As business lawyers, we are often asked questions about when an employee’s final paycheck is due and what penalties are assessed for a failure to comply with California’s final paycheck laws. Whether an employee is discharged or quits, an employee must receive timely payment of their wages in accordance with Labor Code Sections 201-203. This article addresses basic information employers must be aware of in order to be in compliance with such Labor Codes.
Understanding the Basics
1. Discharged Employee
An employee who is discharged must be paid all their wages, immediately at the time of termination.
2. 72 Hours’ Prior Notice
An employee without an employment contract for a definite period of time, who gives at least 72 hours prior notice of their intention to quit, must be paid all their wages at the time of quitting.
3. No 72 Hours’ Prior Notice
An employee who quits with less than 72 hours prior notice must be paid all their wages within 72 hours of quitting. This employee may request that their final paycheck be mailed to a designated address and the date of mailing will be considered the date of payment for purposes of the requirement to provide payment within 72 hours of the notice of quitting.
What Must be Included in a Final Paycheck?
It’s important to note that all wages due in an employee’s final paycheck must include, amongst other things, accrued vacation, unpaid overtime, and unpaid meal and rest break premiums.
Penalties for a failure to comply with California’s final paycheck laws can add up quickly——and, at times, be more than the value of the employee’s final paycheck. An employer who willfully fails to pay any wages due to an employee who is discharged or quits within the time frames provided under Section 203, may be forced to a pay penalty from the date the wages were due up to a maximum of 30 days.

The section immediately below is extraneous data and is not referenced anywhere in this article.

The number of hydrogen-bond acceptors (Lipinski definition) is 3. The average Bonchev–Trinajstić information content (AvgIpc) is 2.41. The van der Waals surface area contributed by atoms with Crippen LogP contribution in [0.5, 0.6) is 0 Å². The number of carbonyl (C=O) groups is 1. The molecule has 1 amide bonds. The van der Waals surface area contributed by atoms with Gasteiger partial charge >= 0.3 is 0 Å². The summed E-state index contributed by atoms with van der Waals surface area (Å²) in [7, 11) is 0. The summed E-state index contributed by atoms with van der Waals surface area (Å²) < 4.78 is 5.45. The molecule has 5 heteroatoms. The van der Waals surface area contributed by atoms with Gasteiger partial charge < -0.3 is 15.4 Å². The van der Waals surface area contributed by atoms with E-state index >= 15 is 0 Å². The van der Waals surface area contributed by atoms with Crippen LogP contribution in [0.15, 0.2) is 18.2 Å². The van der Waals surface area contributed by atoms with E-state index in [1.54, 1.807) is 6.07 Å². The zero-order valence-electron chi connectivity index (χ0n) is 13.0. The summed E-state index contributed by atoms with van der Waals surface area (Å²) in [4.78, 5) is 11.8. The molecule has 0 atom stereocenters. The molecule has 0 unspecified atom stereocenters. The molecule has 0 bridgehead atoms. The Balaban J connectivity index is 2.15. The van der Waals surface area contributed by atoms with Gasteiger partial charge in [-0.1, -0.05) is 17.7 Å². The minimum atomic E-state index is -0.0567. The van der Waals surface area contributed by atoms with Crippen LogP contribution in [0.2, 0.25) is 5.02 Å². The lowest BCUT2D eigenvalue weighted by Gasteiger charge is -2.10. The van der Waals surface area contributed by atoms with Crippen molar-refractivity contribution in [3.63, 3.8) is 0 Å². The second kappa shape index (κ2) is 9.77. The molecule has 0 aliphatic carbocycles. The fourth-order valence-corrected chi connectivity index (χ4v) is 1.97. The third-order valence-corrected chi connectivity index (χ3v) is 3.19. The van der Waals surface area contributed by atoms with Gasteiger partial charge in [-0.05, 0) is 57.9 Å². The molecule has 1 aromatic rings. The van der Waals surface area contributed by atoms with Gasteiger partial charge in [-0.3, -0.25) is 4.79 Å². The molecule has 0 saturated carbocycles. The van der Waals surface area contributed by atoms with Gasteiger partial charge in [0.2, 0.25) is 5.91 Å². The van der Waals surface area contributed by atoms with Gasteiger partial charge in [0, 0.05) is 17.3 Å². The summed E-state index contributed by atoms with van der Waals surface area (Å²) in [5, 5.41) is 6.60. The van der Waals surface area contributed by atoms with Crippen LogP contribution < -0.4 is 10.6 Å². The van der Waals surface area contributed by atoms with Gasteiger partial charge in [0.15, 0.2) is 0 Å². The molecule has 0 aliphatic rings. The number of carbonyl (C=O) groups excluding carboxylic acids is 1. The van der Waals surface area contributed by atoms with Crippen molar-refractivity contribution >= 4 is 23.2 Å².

The penalty is calculated by multiplying the daily wage rate of the employee by the number of days it takes to provide the employee with their final paycheck, up to 30 days.
These penalties may be avoided if the employer can show that a good-faith dispute existed concerning whether any wages were due.
A “good-faith” dispute means that the employer’s defense, based on law or fact, if successful, would preclude any recovery on the part of the employee. However, even if there is a dispute, the employer must pay whatever wages are due and not in dispute.
In sum, it is imperative that employers are aware of the various ways employees must be paid their final paycheck to avoid substantial financial liability.
If you need assistance to further understand how this impacts your business, please contact us at email@example.com.
This material is provided for informational purposes only. It is not intended to constitute legal advice, nor does it create a client-lawyer relationship between MNK Law and any recipient. Recipients should consult with counsel before taking any actions based on the information contained within this material.